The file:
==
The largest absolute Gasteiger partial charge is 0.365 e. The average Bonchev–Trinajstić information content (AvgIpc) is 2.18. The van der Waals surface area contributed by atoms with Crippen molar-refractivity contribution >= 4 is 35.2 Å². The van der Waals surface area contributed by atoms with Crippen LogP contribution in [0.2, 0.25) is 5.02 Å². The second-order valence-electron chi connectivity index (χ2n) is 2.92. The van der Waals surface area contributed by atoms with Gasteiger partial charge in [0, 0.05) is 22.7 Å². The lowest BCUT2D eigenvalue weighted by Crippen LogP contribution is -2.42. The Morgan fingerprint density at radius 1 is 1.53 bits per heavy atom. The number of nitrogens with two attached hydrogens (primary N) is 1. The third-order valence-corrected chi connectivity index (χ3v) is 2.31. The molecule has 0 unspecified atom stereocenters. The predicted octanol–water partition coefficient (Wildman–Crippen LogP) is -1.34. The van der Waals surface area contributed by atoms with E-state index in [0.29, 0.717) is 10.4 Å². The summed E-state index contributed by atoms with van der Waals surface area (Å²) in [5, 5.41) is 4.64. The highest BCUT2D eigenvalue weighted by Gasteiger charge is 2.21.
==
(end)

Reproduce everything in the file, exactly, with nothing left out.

The largest absolute Gasteiger partial charge is 0.365 e. The average Bonchev–Trinajstić information content (AvgIpc) is 2.18. The van der Waals surface area contributed by atoms with Crippen molar-refractivity contribution >= 4 is 35.2 Å². The van der Waals surface area contributed by atoms with Crippen LogP contribution in [0.2, 0.25) is 5.02 Å². The second-order valence-electron chi connectivity index (χ2n) is 2.92. The van der Waals surface area contributed by atoms with Gasteiger partial charge in [0, 0.05) is 22.7 Å². The lowest BCUT2D eigenvalue weighted by Crippen LogP contribution is -2.42. The Morgan fingerprint density at radius 1 is 1.53 bits per heavy atom. The number of nitrogens with two attached hydrogens (primary N) is 1. The third-order valence-corrected chi connectivity index (χ3v) is 2.31. The molecule has 0 unspecified atom stereocenters. The predicted octanol–water partition coefficient (Wildman–Crippen LogP) is -1.34. The van der Waals surface area contributed by atoms with E-state index in [0.29, 0.717) is 10.4 Å². The summed E-state index contributed by atoms with van der Waals surface area (Å²) in [5, 5.41) is 4.64. The highest BCUT2D eigenvalue weighted by Gasteiger charge is 2.21.